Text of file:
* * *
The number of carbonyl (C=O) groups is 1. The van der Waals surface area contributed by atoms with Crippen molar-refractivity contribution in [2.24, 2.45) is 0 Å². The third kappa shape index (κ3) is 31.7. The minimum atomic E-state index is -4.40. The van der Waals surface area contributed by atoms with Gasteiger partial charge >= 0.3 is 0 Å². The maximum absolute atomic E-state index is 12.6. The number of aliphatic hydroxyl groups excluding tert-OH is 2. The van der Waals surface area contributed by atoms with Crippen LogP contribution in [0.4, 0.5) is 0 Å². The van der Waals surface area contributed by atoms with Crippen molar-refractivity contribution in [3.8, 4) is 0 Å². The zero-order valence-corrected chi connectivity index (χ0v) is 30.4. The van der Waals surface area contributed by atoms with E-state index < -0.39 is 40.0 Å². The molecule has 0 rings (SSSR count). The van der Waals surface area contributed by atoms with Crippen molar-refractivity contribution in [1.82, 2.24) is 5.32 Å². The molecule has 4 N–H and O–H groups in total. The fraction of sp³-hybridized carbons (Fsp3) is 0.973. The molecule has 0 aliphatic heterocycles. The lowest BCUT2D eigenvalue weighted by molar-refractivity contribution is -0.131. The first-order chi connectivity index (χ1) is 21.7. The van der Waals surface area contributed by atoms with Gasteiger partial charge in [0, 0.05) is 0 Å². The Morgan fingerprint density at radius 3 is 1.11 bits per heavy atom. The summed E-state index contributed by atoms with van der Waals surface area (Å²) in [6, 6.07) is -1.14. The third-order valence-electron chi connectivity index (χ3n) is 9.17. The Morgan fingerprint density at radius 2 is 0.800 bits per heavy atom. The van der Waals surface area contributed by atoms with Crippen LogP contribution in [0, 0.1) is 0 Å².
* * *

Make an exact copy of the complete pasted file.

The number of carbonyl (C=O) groups is 1. The van der Waals surface area contributed by atoms with Crippen molar-refractivity contribution in [2.24, 2.45) is 0 Å². The third kappa shape index (κ3) is 31.7. The minimum atomic E-state index is -4.40. The van der Waals surface area contributed by atoms with Gasteiger partial charge >= 0.3 is 0 Å². The maximum absolute atomic E-state index is 12.6. The number of aliphatic hydroxyl groups excluding tert-OH is 2. The van der Waals surface area contributed by atoms with Crippen LogP contribution in [0.4, 0.5) is 0 Å². The van der Waals surface area contributed by atoms with Crippen molar-refractivity contribution in [3.8, 4) is 0 Å². The zero-order valence-corrected chi connectivity index (χ0v) is 30.4. The van der Waals surface area contributed by atoms with E-state index < -0.39 is 40.0 Å². The molecule has 0 rings (SSSR count). The van der Waals surface area contributed by atoms with Crippen molar-refractivity contribution in [1.82, 2.24) is 5.32 Å². The molecule has 4 N–H and O–H groups in total. The fraction of sp³-hybridized carbons (Fsp3) is 0.973. The molecule has 0 aliphatic heterocycles. The lowest BCUT2D eigenvalue weighted by molar-refractivity contribution is -0.131. The first-order chi connectivity index (χ1) is 21.7. The van der Waals surface area contributed by atoms with Gasteiger partial charge in [0, 0.05) is 0 Å². The Morgan fingerprint density at radius 3 is 1.11 bits per heavy atom. The summed E-state index contributed by atoms with van der Waals surface area (Å²) in [6, 6.07) is -1.14. The third-order valence-electron chi connectivity index (χ3n) is 9.17. The Morgan fingerprint density at radius 2 is 0.800 bits per heavy atom. The van der Waals surface area contributed by atoms with Crippen LogP contribution in [0, 0.1) is 0 Å².